Copenhagen Economics is an expert driven consulting company built on a deep knowledge of applied economics. We believe sound economic analysis can equip decision makers with the hard facts and clear stories to make better choices for the benefit of society.
Sometimes our work resonates and has a direct impact on the public agenda. At other times, it contributes more subtly to the making of superior decisions within a company, organisation, or courtroom.
Every year, the work of our experts results in more than 200 reports, studies, and analyses. Most of them are published and available on our website.
Direct and indirect electrification from intermittent renewable energy sources are key pillars of the green transition. Yet, they pose challenges to the energy system and grid regulation schemes as we know them. Therefore, large-scale projects that produce and consume electricity even before entering the transmission and distribution grids hold a great opportunity for society to enable the renewable energy build-out that we need, without adding large capital costs on grid operators for grid build-out to transport and distribute energy.
We find, however, that existing grid tariffs are not fit for large, flexible consumers such as electrolysers, as they do not take into account the (limited) required additional grid capacity stemming from this type of consumers if allowed to be placed in co-location via direct lines between production and consumption of electricity.
We also find that all users could potentially gain from offering large, flexible consumers, like electrolysers, cost-reflective and capacity-based tariffs, which would even provide additional TSO revenue in the short to medium term. In the long term, capacity-based tariffs for all users would induce much more efficient use of the energy system and smoothen grid capacity demand during all hours of the day, which is exactly the outcome we want to limit peak demand - the true driver of grid costs.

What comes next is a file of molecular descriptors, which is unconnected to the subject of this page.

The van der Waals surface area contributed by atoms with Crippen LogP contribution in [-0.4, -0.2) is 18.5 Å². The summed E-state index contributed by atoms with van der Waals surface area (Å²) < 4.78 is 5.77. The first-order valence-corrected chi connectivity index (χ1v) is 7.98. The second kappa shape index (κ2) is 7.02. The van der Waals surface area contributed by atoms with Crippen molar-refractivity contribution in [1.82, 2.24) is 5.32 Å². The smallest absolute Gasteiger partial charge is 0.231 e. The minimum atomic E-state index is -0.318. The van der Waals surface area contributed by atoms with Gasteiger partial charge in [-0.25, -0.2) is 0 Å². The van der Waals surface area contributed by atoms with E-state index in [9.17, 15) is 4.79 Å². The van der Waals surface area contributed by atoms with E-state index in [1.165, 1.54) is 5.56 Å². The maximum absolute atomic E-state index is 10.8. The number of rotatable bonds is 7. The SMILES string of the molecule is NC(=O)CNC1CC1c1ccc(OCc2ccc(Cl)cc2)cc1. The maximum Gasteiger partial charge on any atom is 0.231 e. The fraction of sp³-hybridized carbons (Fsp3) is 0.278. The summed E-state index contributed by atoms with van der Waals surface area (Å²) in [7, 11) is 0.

For further information, please contact Managing Economist, Signe Rølmer Vejgaard.
The Nordic region is an attractive option for strengthening Europe’s external digital connectivity through submarine cables across the Arctic region. Low temperatures and ample access to renewable energy sources allow data centres to be more energy effective and emit less CO2 in the Nordic region than in other geographical locations in Europe. Additionally, we estimate that an Arctic cable could boost GDP in the Nordic region by more than EUR 1 billion annually.
However, barriers are in the way for Arctic cables to succeed; Submarine cables in the Arctic have not been done previously and the cable construction thus entails risk, the demand for traffic through new cables is uncertain, and some of the gains from increased connectivity will not accrue directly to investors but to the wider society instead. To avoid potential market failures, governments can support the development of submarine cable projects indirectly through research and education networks acting as anchor tenants, which would also benefit research and education institutions.
For further information, please contact Morten May Hansen, Senior Economist.
A recent Copenhagen Economics study finds that the total savings from parallel imports of pharmaceuticals in Denmark in 2021 amounted to DKK 740 million, based on data from Danish parallel traders. Since 2018, there has been an increase in savings of DKK 130 million, corresponding to 21%.
The practice of parallel imports of pharmaceuticals has taken place in Denmark and the rest of the EU since the 1970s. In 2021, parallel imports accounted for 16% of turnover in the Danish market for medicinal products.
For further information, please contact Senior Economist, Søren Brenøe.
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